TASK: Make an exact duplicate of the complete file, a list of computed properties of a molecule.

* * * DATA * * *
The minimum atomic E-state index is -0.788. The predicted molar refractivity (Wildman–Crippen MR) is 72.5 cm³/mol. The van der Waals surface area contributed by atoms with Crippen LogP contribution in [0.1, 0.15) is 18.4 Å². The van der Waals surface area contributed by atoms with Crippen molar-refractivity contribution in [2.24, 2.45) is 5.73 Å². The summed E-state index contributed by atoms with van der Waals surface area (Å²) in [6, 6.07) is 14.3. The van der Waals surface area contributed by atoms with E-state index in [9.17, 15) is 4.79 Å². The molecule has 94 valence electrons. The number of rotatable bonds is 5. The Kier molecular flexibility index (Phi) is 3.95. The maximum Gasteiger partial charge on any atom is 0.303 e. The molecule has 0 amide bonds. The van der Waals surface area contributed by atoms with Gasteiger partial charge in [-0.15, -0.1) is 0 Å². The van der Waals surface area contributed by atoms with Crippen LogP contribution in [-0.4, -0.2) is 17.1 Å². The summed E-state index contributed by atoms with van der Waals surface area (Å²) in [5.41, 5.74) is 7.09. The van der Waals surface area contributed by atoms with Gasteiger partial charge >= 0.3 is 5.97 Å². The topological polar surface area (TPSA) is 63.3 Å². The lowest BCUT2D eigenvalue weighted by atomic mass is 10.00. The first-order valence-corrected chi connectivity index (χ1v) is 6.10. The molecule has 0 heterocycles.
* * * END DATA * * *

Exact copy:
The minimum atomic E-state index is -0.788. The predicted molar refractivity (Wildman–Crippen MR) is 72.5 cm³/mol. The van der Waals surface area contributed by atoms with Crippen LogP contribution in [0.1, 0.15) is 18.4 Å². The van der Waals surface area contributed by atoms with Crippen molar-refractivity contribution in [2.24, 2.45) is 5.73 Å². The summed E-state index contributed by atoms with van der Waals surface area (Å²) in [6, 6.07) is 14.3. The van der Waals surface area contributed by atoms with E-state index in [9.17, 15) is 4.79 Å². The molecule has 94 valence electrons. The number of rotatable bonds is 5. The Kier molecular flexibility index (Phi) is 3.95. The maximum Gasteiger partial charge on any atom is 0.303 e. The molecule has 0 amide bonds. The van der Waals surface area contributed by atoms with Gasteiger partial charge in [-0.15, -0.1) is 0 Å². The van der Waals surface area contributed by atoms with Crippen LogP contribution in [-0.4, -0.2) is 17.1 Å². The summed E-state index contributed by atoms with van der Waals surface area (Å²) in [5.41, 5.74) is 7.09. The van der Waals surface area contributed by atoms with Gasteiger partial charge >= 0.3 is 5.97 Å². The topological polar surface area (TPSA) is 63.3 Å². The lowest BCUT2D eigenvalue weighted by atomic mass is 10.00. The first-order valence-corrected chi connectivity index (χ1v) is 6.10. The molecule has 0 heterocycles.